Preprints
https://doi.org/10.5194/cp-2021-73
https://doi.org/10.5194/cp-2021-73

  18 Jun 2021

18 Jun 2021

Review status: this preprint is currently under review for the journal CP.

Simulating glacial dust changes in the Southern Hemisphere using ECHAM6.3-HAM2.3

Stephan Krätschmer1, Michelle van der Does1, Frank Lamy1, Gerrit Lohmann1,2, Christoph Völker1, and Martin Werner1 Stephan Krätschmer et al.
  • 1Alfred Wegener Institute, Helmholtz Centre for Polar and Marine Research, Bremerhaven, Germany
  • 2Physics Department, University of Bremen, Bremen, Germany

Abstract. Mineral dust aerosol constitutes an important component of the Earth’s climate system, not only on short timescales due to direct and indirect influences on the radiation budget, but also on long timescales by acting as a fertilizer for the biosphere and thus affecting the global carbon cycle. For a quantitative assessment of its impact on the global climate, state-of-the-art atmospheric and aerosol models can be utilized. In this study, we use the ECHAM6.3-HAM2.3 model to perform global simulations of the mineral dust cycle for present-day (PD), pre-industrial (PI) and Last Glacial Maximum (LGM) climate conditions. The intercomparison with marine sediment and ice core data as well as other modeling studies shows that the obtained annual dust emissions of 1221, 923 and 5159 Tg for PD, PI and LGM, respectively, generally agree well with previous findings. Our analyses focussing on the Southern Hemisphere suggest that over 90 % of the mineral dust deposited over Antarctica are of Australian or South American origin during both PI and LGM. However, contrary to previous studies, we find that Australia contributes a higher proportion during the LGM, which is mainly caused by changes in the precipitation patterns. Obtained increased particle radii during the LGM can be traced back to increased sulphate condensation on the particle surfaces as a consequence of longer particle lifetimes. The meridional transport of mineral dust from its source regions to the South Pole takes place at different altitudes, depending on the grain size of the dust particles. We find a trend of generally lower transport heights during the LGM compared to PI as a consequence of reduced convection due to colder surfaces, indicating a vertically less extensive Polar Cell.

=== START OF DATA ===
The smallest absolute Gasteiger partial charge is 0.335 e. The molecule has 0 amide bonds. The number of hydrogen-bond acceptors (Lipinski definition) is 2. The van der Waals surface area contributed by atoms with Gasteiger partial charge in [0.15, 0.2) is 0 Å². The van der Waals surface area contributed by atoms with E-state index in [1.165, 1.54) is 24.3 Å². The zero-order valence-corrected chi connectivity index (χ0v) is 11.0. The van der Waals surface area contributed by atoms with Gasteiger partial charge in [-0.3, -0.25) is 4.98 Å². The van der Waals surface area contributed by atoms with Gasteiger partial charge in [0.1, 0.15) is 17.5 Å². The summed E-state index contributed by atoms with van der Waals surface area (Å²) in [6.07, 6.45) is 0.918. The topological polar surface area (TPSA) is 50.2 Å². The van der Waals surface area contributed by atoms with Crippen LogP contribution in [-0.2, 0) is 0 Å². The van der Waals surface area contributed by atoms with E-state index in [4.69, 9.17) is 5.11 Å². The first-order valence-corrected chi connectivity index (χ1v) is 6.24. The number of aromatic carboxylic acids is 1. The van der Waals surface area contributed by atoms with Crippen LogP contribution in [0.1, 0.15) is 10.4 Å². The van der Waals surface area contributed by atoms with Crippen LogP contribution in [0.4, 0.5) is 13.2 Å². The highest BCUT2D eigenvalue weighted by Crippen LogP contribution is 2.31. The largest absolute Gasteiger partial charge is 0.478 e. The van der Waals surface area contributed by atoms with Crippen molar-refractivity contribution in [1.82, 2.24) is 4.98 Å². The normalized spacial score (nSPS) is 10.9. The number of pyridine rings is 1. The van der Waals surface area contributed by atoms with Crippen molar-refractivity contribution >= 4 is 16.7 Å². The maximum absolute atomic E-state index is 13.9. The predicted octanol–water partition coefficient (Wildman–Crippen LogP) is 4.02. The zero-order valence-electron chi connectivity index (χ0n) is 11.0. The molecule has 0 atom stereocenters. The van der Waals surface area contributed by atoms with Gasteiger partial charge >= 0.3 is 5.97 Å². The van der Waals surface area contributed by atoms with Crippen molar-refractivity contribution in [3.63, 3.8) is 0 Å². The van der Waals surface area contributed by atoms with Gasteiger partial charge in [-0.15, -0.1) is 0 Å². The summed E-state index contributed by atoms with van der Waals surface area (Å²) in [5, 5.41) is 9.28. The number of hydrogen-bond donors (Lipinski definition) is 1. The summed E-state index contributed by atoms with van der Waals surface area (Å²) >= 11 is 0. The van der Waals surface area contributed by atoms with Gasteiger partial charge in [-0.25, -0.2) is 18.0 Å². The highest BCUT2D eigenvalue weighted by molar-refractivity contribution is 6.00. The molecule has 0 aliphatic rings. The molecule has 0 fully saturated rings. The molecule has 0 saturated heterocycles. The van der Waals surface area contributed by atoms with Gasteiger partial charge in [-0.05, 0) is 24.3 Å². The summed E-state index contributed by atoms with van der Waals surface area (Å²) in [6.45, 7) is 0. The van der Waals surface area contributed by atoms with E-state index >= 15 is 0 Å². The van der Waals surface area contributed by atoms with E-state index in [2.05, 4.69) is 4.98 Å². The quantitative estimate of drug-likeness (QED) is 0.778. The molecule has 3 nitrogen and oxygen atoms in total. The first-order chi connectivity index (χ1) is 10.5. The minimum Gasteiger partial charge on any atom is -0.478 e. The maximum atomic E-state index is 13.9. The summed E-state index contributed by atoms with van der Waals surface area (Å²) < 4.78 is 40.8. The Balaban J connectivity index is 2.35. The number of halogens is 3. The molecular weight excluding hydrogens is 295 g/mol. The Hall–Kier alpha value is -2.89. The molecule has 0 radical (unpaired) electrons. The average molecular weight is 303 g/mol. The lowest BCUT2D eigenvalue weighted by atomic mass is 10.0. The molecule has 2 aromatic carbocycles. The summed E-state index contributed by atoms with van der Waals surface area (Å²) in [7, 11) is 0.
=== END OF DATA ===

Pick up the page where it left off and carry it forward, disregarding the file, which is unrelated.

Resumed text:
Stephan Krätschmer et al.

Status: final response (author comments only)

Comment types: AC – author | RC – referee | CC – community | EC – editor | CEC – chief editor | : Report abuse
  • CC1: 'Paper needs to discuss data on provennce of Antarctic dust in LGM', Eric Wolff, 22 Jun 2021
    • AC1: 'Reply on CC1', Stephan Krätschmer, 30 Jul 2021
  • RC1: 'Comment on cp-2021-73', Anonymous Referee #1, 06 Jul 2021
    • AC2: 'Reply on RC1', Stephan Krätschmer, 20 Sep 2021
  • RC2: 'Comment on cp-2021-73', Anonymous Referee #2, 30 Jul 2021
    • AC3: 'Reply on RC2', Stephan Krätschmer, 20 Sep 2021

Stephan Krätschmer et al.

Stephan Krätschmer et al.

Viewed

Total article views: 639 (including HTML, PDF, and XML)
HTML PDF XML Total BibTeX EndNote
498 121 20 639 5 10
  • HTML: 498
  • PDF: 121
  • XML: 20
  • Total: 639
  • BibTeX: 5
  • EndNote: 10
Views and downloads (calculated since 18 Jun 2021)
Cumulative views and downloads (calculated since 18 Jun 2021)

Viewed (geographical distribution)

Total article views: 508 (including HTML, PDF, and XML) Thereof 508 with geography defined and 0 with unknown origin.
Country # Views %
  • 1
1
 
 
 
 
Latest update: 18 Oct 2021
Download
Short summary
We use an atmospheric model coupled to an aerosol model to investigate the global mineral dust cycle with a focus on the Southern Hemisphere for warmer and colder climate states and compare our results to observational data. Our findings suggest Australia to be the predominant source of dust deposited over Antarctica during the last glacial maximum. Additionally, we find that the southward transport of dust from all sources to Antarctica happens on lower altitudes in colder climates.